This black and white image uses two beautiful things: a fabulous portrait shot by Albert Dera on Unsplash and one of ON1 Photo RAW’s excellent B&W Modern presets. Portrait images don’t always convert well to black and white, but this one works brilliantly, thanks in part to the perfect portrait lighting, the strong, symmetrical composition […]
Black and white photography
Technically, black and white photography should be ‘less’ than colour, but its popularity is, if anything increasing. Black and white suits some subjects extremely well, drawing more attention to shapes, lighting and composition than is generally possible with colour photography. Most cameras have black and white picture modes, which is very useful when you’re composing images, but you get more control over the results by converting colour images to black and white on a computer later, so it’s a bit of a dilemma which route to take.
Black and white photography is as popular as ever, though now it's seen as a means of artistic expression rather than just a way of capturing images. Its continued popularity might be hard to explain logically since it offers 'less' than colour, but that may be part of its appeal – black and white offers fewer distractions, it's less 'literal' and it's easier to control the graphic and compositional elements that go to make up a picture without them fighting or undermining each other.
You can shoot black and white JPEGs in camera or do what most black and white fans do, which is to shoot RAW files and then process them into black and white later. This offers a 'digital negative' with a much wider brightness range and more scope for manipulation without image degradation.
Programs like Lightroom and Capture One are really good at producing strong, technically excellent black and white images, or you can use 'analog film simulation' tools like Analog Efex Pro, Alien Skin Exposure X or ON1 Photo RAW to create a film-like look.
In the days of film, taking the picture was only the start of the black and white image making process and the real work was done in the darkroom. It's the same now, and the most striking black and white images are created with careful enhancement and manipulation in software.
That sounds an odd thing to say. Most people associate digital manipulation with ‘cheating’, but it’s all about the context. This site is all about digital manipulation and I didn’t even use a computer.
Balancing rocks on Poltesco beach, Exposure X5: When I saw this balancing pile of rocks, I was sure I could make a picture out of it, with the pebble beach in the foreground and the silvery sea and sky in the background.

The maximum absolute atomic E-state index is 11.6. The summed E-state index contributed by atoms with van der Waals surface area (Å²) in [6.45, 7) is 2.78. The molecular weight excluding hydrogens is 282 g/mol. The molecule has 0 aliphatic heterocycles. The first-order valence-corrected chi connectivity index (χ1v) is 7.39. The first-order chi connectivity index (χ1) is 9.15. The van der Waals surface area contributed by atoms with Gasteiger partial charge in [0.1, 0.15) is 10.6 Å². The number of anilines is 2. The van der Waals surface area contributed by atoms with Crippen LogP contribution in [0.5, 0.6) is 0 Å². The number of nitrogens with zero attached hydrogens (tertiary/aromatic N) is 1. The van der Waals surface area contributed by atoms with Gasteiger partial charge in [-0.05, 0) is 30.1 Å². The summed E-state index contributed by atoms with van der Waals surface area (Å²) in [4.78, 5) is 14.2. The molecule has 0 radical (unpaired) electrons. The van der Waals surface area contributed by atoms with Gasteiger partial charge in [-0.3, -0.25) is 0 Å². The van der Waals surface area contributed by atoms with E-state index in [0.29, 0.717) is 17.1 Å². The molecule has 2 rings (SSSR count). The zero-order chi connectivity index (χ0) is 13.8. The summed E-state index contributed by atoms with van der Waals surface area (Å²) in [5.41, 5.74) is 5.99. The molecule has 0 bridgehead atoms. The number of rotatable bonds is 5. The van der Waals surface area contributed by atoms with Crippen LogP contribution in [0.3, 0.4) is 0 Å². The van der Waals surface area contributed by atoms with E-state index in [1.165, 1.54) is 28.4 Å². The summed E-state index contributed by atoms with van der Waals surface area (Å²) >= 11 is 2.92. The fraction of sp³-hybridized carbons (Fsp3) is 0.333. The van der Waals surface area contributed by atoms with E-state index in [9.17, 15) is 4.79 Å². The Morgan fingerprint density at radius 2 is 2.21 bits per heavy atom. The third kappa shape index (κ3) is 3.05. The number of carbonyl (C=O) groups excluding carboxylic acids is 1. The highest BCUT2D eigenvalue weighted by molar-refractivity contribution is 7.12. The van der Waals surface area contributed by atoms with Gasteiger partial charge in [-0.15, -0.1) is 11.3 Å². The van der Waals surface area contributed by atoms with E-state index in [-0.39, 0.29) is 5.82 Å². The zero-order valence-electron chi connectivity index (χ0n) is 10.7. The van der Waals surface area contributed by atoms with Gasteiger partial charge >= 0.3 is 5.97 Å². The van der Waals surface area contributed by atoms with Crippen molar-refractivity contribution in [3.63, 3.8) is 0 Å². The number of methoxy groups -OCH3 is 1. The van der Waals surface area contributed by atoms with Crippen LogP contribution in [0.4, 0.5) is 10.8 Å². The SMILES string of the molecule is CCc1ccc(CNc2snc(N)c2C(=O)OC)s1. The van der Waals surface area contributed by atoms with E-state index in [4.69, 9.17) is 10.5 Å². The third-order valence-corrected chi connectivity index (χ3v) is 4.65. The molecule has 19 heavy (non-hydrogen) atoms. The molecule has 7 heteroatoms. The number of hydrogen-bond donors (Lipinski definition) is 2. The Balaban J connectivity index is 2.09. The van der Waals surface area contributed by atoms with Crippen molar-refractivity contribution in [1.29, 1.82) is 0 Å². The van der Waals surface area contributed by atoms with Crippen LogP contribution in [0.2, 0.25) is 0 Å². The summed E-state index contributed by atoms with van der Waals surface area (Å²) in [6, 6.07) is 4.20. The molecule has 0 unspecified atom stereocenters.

Porthleven power lines in Lightroom: one LUT, three graduated filters. How a series of tools and effects can be used in combination towards an overall ‘look’.
Silver Efex Pro is one of the best-known plug ins in the Nik Collection and widely regarded as the premier tools for fans of black and white photography. There are lots of really good ways to create black and white images in all sorts of software, but even now Silver Efex Pro has a magic […]
Digital cameras typically offer a range of ‘picture styles’ to suit different subjects or different tastes in color rendition. Canon calls these Picture Styles, Nikon calls them Picture Controls and other camera makers have their own names.
This project turns a regular color RAW file into a strong black and white image in Exposure X5. It uses a number of different tools so it’s a good chance to see how these work and how they can be used together. It’s also a good example the kind of image which works well in […]
This shot of an Icelandic church looked nice enough in color but I thought it had a bit more potential as a black and white image – though there were a few issues I wanted to sort out first. For this project I used Exposure X. The same tools exist in other programs, but I […]
I met my donkey friend while I was out testing a Leica M10 Monochrom and 28mm f/2 Summicron lens. For those who don’t know, this is a rangefinder camera with manual focusing, so getting my friend’s eye sharp was a special challenge as he was getting restless because I didn’t have any carrots. The Leica […]
What is the mood you’re trying to capture? For his image of an Elizabethan country house, I wanted and sombre and forbidding look, and this required black and white, some dodging and burning and subtle toning.